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Thread: Asayama Ichiden ryu jujutsu

  1. #16
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    Default Asayama ichiden ryu

    I am trying to locate quality media on Asayama ichiden ryu, chi no maki.Books, DVD or VHS that is not ninpo based and without having to spend 3 figure sums. Can anyone point me in the right direction.
    Regards
    Sean Halpin

  2. #17
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    Hello Sean,

    Not sure what you mean by ninpo based. I have a Okuden Menkyo licence in Asayama Ichiden Ryu, when we do it in the Genbukan, or any ryu ha for that matter. It is taught as a seperate entity to the ninpo program. Inrelation to media and book coverage of Asayama Ichiden Ryu, there is a public book put out there by an instructor. However, this has a lot of other stuff mixed into it and is not Asayama Ichiden Ryu in its pure form. Tanemura Sensei, does have DVD's on the material but I think you need to be a member to get the information. As to the 3 figure sums, I think the video's are around $30 to $40 which is reasonable, I guess if you buy all three you might hit 3 figures. However if you really want to learn the art, you will need to find a qualified teacher of it and I am sure this will cost you more then the videos.

    Kind Regards,
    Troy Wideman
    Troy Wideman

  3. #18
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    Hi Sean,

    I actually just went to our website and noticed that the dvd's are available to the public. The dvd's from shoden to Okuden would run you around $130.00 in total, with shipping. However, if you are trying to learn the material I would suggest you find someone that is qualified because not all the information is given on the dvd's.

    Kind Regards,

    Troy Wideman
    Troy Wideman

  4. #19
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    Hi Troy,
    Thank you for the information. My knowledge on Asayama is limited and I have previously heard that Asayama as taught by Ninjutsu schools has been blended in with other forms of Jujutsu. This is not my opinion.....just hear say. Hence my reference in my previous post. I did have a look at media available from Tanemura sensei it looks very interesting, also his Hanbo book looks very interesting. I am not trying to learn this or any other art by video, I think I am old and experienced enough to know this is impossible. Unfortunately, this like many arts are difficult to find locally available.I would like to see and understand more about the basics of this art, to get a feel. If you can vouch for it, I would be happy to accept your recommendation. Have you viewed these DVD's?
    Kind Regards
    Sean

  5. #20
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    Hi Sean,

    I am just curious, are you in london england, or london, Ontario-Canada. If you are in Canada, come down and see me.
    Inrelation to the video's, they are great to give you an idea of the patterns but you obviously can't pick up the small points on the patterns. The Dvd's also do not give you all the patterns for the level. Obviously Tanemura Sensei does not want to give the whole schools techniques by Dvd.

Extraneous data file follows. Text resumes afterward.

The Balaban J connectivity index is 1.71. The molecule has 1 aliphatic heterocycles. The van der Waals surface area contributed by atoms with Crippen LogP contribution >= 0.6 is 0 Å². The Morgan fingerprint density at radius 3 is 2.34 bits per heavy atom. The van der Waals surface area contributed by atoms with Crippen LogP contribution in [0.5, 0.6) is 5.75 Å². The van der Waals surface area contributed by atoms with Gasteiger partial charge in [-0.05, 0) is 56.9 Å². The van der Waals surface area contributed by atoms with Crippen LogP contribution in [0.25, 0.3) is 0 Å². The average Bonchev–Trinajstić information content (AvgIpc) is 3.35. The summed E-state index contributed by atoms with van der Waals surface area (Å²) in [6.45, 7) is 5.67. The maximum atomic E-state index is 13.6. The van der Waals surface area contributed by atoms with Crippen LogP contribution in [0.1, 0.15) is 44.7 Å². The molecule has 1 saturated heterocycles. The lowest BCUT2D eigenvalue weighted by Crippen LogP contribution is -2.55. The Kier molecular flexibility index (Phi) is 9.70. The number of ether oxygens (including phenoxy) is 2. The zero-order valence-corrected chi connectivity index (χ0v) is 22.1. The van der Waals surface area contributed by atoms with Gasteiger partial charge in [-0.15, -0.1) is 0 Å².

Inrelation to the style, it is a very hard joint locking system. In the higher levels it has some ground fighting incorporated into it. I have viewed the Dvd's and think they are a great referrence source to help someone remember the patterns, if they have already learned them, however, learning the techniques from them is another issue.

    Kind Regards,

    Troy Wideman
    Troy Wideman

  6. #21
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    Hi Troy,
    I am in London England. I have previously done a small amount of Asayama with Kai Kuniyuki Sensei's group.
    Regards,
    Sean Halpin.

  7. #22
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    What's the full syllabus of Asayama Ichiden ryu like? I guess in days gone by some of its grappling and counters against grasps would be rare but compared to many systems, it seems fairly common enough.
    Lance Gatling ガトリング
    Tokyo 東京

    Long as we're making up titles, call me 'The Duke of Earl'

  8. #23
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    Hello Lance,

    The system is compromised of locks, counters to locks, defences against strikes and some ground fighting in the higher level. In the highest level there is small stick techniques. I think the style gets more interesting as you proceed higher in the levels. It is usually one of the first ryu ha started under Tanemura Sensei.

    Hi Sean,

    What level did you reach in Asayama Ichiden Ryu.


    Kind Regards,


    Troy Wideman
    Troy Wideman

  9. #24
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    Hi Troy,
    Kai Sensei did not teach Asayama as a single gradeable stand alone art. In fact, he blended some of the aspects of asayama into his own style, Yoshin Ry Bujutsu, however, on occaison he would demonstrate or teach some Asayama techniques. As such, I am a big grade 0.
    Kind Regards
    Sean Halpin

  10. #25
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    According to Sato Kinbei Sensei, Asayama Sangoro Ichidensai studied many styles of Jujutsu then based on this knowledge made his own Asayama Ichiden Ryu Ha.